Tuesday, November 1, 2011

Brontë Bistro: Something So Inconsistent Stays Miraculously Afloat

      Brontë Bistro was originally a café that focused on lunch and lattés at Joseph-Beth Booksellers.  It’s always had an interesting menu and, over a decade ago, it expanded its space, its hours, and its offerings.  It’s always been a pretty space centered on blond woods, charming bar area, and bright annex space.  However, its Achilles heel has been the service.  For a couple of years, there was the Chris Rock look-a-like who possessed neither Rock’s intelligence nor wit.  At various times, there has been a dreary female server – different faces, but same attitude – who acted like she’d rather be anywhere but working – really?  How about quitting so that a smart, enthusiastic unemployed person could work.  Fortunately, this has eventually happened, though the best servers have distinguished themselves quickly and usually moved on – to other restaurants with greater tips, or to positions in their professional discipline, or college/graduate studies?  Right now, the service is good, though I wish the servers (and this is practically true everywhere except top flight restaurants) would clear everyone’s plates at the same time, rather than piece meal, because the diner still eating is made to feel like he or she is somehow slow or inconvenient.  I realize servers are trying to be efficient, but it’s rude.

      The first strange element this past Friday was that there were open tables in both the original space and many in the larger annex, but there was a twenty minute wait.  We didn’t have a problem with the wait, but other potential patrons did and it made no sense that they couldn’t be immediately seated since Joseph-Beth is not the hopping place it was a decade ago on Friday nights, though it improved about three years ago.  The other off-kilter element was the food.

Salmon Burger
      Brontë Bistro has made it a practice to present some specials from a featured cookbook.  It’s created synergy between the restaurant and the bookstore.  For savvy cooks, it’s also been a preview of potential purchases.  There weren’t such specials on our last visit so
I don’t know if they’ve abandoned this or not.  The breakfast menu is strong, though a number of items are about a dollar higher than they’d be at other comparable places like Mokka in Newport or the First Watch chain.  The Black and Bleu (blackened chicken and bleu cheese) salad, the Dué (chicken and tuna salads) salad, and the Pear and Bleu Cheese salad (it’s still good, but it’s been on the menu more than a dozen years and I started making it at home a year before they did) are all good choices.  I’ve also enjoyed the Spinach Sauté, the Salmon Burger, and Neil and others have always liked the Quiche of the day.  Lunch and dinner dishes are pretty much the same, but the dinner ones cost about a buck more.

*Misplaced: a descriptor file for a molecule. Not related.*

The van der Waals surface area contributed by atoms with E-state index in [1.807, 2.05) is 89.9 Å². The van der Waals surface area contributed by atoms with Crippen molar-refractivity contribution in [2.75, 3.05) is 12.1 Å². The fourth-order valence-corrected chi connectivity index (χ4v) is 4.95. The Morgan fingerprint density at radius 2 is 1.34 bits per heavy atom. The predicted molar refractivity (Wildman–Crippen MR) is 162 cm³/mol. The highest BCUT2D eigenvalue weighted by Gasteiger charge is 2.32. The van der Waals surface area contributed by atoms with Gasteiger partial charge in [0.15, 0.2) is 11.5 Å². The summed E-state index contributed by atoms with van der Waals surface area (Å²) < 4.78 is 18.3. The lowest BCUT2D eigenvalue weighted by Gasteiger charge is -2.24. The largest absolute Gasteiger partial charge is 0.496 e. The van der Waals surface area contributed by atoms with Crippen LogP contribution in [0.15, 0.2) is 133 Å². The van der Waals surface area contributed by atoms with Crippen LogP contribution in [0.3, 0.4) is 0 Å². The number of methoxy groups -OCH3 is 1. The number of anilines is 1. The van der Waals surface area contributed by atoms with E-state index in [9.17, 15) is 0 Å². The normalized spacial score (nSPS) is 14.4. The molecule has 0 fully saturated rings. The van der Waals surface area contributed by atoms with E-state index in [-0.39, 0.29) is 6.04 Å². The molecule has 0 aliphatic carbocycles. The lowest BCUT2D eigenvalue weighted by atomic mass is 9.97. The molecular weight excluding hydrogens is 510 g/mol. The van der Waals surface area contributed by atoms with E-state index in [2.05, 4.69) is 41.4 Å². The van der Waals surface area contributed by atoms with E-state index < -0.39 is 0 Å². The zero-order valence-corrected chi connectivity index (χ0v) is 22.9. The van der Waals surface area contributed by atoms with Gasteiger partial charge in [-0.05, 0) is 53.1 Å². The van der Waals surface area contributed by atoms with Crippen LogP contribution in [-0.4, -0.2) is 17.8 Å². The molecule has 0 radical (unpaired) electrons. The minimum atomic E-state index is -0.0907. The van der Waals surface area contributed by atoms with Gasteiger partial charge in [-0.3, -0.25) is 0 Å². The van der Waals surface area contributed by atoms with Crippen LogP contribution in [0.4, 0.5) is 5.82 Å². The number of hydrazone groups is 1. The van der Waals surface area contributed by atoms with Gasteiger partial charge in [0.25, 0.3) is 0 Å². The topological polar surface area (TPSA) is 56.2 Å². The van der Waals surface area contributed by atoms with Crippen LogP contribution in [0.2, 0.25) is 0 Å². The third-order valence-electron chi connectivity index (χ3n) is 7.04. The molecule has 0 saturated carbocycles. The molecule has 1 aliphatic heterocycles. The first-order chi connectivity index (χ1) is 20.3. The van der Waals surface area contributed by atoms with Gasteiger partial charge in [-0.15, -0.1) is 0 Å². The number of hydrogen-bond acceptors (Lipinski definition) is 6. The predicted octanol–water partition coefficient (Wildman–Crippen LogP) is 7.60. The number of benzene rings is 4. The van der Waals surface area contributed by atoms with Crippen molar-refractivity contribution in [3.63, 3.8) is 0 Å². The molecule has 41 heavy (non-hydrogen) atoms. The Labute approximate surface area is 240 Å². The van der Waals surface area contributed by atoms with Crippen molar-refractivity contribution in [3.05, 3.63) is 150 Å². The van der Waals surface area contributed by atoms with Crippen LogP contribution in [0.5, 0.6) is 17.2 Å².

Skillet Shrimp and Cheesy Grits
Chicken Pot Pie
      Neither of the entrées worked on Friday.  I ordered the Skillet Shrimp and Cheesy Grits and the server warned me that there would be peppers and onions in the dish.  I appreciated the information, but didn’t reckon on this traditionally southern meal being spiced as if it were southwestern.  The cheese was sharp and I think there was chili in it.  The color was a strange orange (perfect for a Tex-Mex selection, but not southern), though there was a generous portion of prawns – somewhere between a dozen and fifteen.  The prawns looked and tasted grilled, rather than sautéed.  They should drop the grits and the southern presumption, substituting rice, adding corn and just go with a barbecued or Mexican shrimp dish instead.  Neil ordered the Chicken Pot Pie and it didn’t work at all.  Basically, it was bland chicken and pea soup with a thin puff pie covering.  It needs a double crust to be a pie and a greater variety of vegetables – carrots, mushrooms, even corn – and a much richer, thicker gravy tempered with cream, white wine, or sherry.  We skipped dessert.
However, the Tiramisu and the Fruits of the Forest Pie can be terrific or drab, depending on whether they’ve been made in-house, or by a variety of different quality suppliers, and whether they’re fresh, semi-defrosted, or properly sauced and garnished.  These have run the gamut over the years.  

      So, what is the miracle behind Brontë Bistro?  That would be the coolest, what was formerly locally owned, store in Cincinnati, i.e. Joseph-Beth Booksellers.  Now that it’s been bought out, the coolest, locally owned store in Cincinnati is High Street furniture and accessories store.

Meow!  I have a feeling I’ll be hearing that the guys gave Brontë Bistro another chance. 

1 comment:

lscottpalmer said...

I worked on the line as a cook from 2010- summer of 2012. The pies are frozen mostly. And I was just glad to get away. While not totally horrid. The place could use a total overhaul. and needs a staff that gives a damned front and back of the house.